The Appalachian Trail is a very social trail. We are meeting people all day every day. It's a lot of fun! As soon as we talk, people are interested in where we come from. It's surprising how many people know where New Zealand is compared to when we were here in 2000. Thanks to Peter Jackson for that!
Some of the people we have met so far.
Adventure, Crasher, Rocky, Antsy, Rugby, Not Bob, Blue Feather, Daisy, Mr Fix It, Juice, Monster, Veggie Stu, Jon & Jen, Flash 52, Whisper and quite a few more who's names we cannot remember.
When we walked 1500miles of the trail in 2000 we started in Georgia, the southern terminus and walked north. Due to the popularity of the trail now, quite a few people are doing what's called s 'flip flop' where they start somewhere in the middle and walk north to the northern terminus then head to the end and walk north to where they started, to finish. This year in a 3 week period around the end of March and start of April more than 3000 people started the trail in Georgia!! Imagine the campsites intended to cater for up to 10 tents trying to cope with 50 or more hikers. They all want water, a flat spot to camp and they all want to poop too! So, this year the flip flop was a popular and sensible option for many. It's been great for us too as we we are new on the trail along with a lot of other hikers. As we have already hiked 625 miles on the Bibbulmun Track, we really do have the jump on the new hikers with trail fitness too which is a really good feeling. We have however, been passed by some thru hikers that started in Georgia in mid March. These hikers are mostly 'ultra lite' hikers doing an average of 20 miles a day, sometimes more! But like I said, it's a social trail and meeting people and spending time socializing along the way is what it's all about for most hikers including us.
This week we crossed the state line from Massachusetts into Vermont. For the next 100 miles we will be walking on the joint trails of the Appalachian Trail and the Vermont Long Trail. The Vermont Long Trail (LT) runs the entire length of the state, around 260 miles. It's a very popular trail and the first night in Vermont was a big one at the campsite with around 15 new hikers on the trail hiking the same day as us. With all the LT hikers we had lots more people to talk to. That night we camped with around 36 hikers!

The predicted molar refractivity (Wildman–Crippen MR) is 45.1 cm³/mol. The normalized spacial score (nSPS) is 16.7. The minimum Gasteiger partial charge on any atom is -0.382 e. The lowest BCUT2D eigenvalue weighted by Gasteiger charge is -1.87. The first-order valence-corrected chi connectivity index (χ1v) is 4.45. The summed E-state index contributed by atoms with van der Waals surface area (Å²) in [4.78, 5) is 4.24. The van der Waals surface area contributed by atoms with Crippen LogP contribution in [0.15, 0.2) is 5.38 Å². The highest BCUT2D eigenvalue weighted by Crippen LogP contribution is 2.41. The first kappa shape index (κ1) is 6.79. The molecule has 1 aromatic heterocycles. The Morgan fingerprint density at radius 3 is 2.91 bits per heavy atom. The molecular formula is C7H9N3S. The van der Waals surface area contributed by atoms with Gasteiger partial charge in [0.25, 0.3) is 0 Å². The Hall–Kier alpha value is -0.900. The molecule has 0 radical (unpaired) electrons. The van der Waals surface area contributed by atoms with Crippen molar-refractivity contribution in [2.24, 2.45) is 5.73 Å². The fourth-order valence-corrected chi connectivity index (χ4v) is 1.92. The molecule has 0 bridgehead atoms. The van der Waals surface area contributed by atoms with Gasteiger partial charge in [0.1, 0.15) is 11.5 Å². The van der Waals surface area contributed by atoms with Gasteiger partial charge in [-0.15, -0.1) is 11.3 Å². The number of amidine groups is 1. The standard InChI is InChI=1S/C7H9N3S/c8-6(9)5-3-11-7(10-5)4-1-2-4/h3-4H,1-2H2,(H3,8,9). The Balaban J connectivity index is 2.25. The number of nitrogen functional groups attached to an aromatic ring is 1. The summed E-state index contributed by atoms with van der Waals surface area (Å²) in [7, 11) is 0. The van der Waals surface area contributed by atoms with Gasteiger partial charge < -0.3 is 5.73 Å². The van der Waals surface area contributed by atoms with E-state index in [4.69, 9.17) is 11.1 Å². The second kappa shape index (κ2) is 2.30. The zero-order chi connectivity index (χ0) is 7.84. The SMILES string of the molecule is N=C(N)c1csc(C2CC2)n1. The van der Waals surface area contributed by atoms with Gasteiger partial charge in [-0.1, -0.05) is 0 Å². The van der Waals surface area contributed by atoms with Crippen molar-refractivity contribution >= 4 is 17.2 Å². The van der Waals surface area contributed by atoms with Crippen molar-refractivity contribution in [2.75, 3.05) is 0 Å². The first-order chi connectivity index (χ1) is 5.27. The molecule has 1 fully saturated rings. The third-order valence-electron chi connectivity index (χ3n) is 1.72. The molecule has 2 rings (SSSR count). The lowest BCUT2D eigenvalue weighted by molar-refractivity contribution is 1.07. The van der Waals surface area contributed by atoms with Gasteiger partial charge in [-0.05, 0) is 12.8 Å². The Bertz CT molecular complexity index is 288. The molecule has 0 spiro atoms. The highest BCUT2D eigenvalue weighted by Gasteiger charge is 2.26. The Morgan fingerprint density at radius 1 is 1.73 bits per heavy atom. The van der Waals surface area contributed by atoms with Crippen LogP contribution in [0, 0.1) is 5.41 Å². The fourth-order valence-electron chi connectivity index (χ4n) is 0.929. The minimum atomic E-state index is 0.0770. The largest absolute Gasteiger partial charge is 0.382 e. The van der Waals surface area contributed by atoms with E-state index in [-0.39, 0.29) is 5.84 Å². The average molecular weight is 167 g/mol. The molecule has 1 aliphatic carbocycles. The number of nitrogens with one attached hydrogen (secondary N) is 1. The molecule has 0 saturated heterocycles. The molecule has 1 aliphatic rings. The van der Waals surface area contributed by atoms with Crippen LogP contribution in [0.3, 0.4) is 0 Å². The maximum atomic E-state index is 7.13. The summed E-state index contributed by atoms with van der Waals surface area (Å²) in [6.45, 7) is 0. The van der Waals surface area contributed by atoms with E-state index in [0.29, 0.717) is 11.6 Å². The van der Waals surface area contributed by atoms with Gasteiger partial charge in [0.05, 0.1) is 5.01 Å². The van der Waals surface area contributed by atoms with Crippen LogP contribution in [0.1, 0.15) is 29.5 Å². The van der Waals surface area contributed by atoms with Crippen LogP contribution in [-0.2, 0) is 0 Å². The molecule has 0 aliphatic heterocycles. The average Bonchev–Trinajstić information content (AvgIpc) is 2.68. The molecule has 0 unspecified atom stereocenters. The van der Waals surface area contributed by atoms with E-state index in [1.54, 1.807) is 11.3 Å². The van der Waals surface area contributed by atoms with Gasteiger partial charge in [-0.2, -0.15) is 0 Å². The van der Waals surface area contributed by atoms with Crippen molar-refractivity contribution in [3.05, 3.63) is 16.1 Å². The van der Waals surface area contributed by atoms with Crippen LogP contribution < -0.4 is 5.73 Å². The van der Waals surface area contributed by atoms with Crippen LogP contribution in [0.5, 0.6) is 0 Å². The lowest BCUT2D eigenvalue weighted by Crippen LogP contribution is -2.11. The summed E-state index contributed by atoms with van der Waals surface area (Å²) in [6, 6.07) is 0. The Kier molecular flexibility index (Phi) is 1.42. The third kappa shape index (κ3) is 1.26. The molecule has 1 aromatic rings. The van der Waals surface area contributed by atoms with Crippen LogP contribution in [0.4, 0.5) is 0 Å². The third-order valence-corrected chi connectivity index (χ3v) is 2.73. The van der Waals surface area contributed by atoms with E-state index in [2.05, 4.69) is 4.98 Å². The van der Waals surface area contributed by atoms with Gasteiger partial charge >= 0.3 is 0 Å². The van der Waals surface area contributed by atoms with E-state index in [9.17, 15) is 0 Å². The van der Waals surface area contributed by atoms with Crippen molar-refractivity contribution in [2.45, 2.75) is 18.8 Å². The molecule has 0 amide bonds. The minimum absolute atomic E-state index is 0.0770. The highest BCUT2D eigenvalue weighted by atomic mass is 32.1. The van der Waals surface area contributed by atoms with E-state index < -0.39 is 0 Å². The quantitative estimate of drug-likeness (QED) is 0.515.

All the hikers on the trail brings up the topic of toilets... In New England it snows and in places the ground freezes during winter so the sort of composting back country toilets we are used to in New Zealand won't work here as its too cold. They have a quite different system they call 'moldering privies'. We are taking some time to get used to them... The toilet sits quite high up and has several steps to get in or are built on a slope. The underneath area is screened off with planks and the waist quite simply builds up underneath and is broken down naturally by the bugs and elements. They are often built so the seat can be moved along sideways to a new spot to allow some time to decompose. They smell and worse, can often be sited in the centre of the camping area. Still, it's better that 30+ hikers a day are all going in the same place. In some parts of the southern Appalachians Trail they only have 'areas'.
Today it's the 4th of July, Independence Day. The day America celebrates independence from British rule. It's quite cool to be in Bennington Vermont as it was a town that was central to the struggle with the British and some pivotal battles were fought very close to this town. Tonight we are expecting to see some great fireworks go off. The British EU exit has been big news here. It's been very interesting to read about it from an American perspective, after all the USA is a union of states like the EU is a union of countries. One thing for sure is that Wales, Scotland and Northern Ireland are going to have a vote to stay in the union. It could be 'Little England' all alone in big bad Europe. They will be able to celebrate their own Independence Day with cups of tea and jam scones? Or maybe warm beer with kippers and chips? Either way I am sure it will be a day to remember for them, or maybe not...
it's Our Epic Trip...
David & Christine are from New Zealand and are embarking on a trip around the world the slow way, on foot and by personal vehicle. This could get interesting!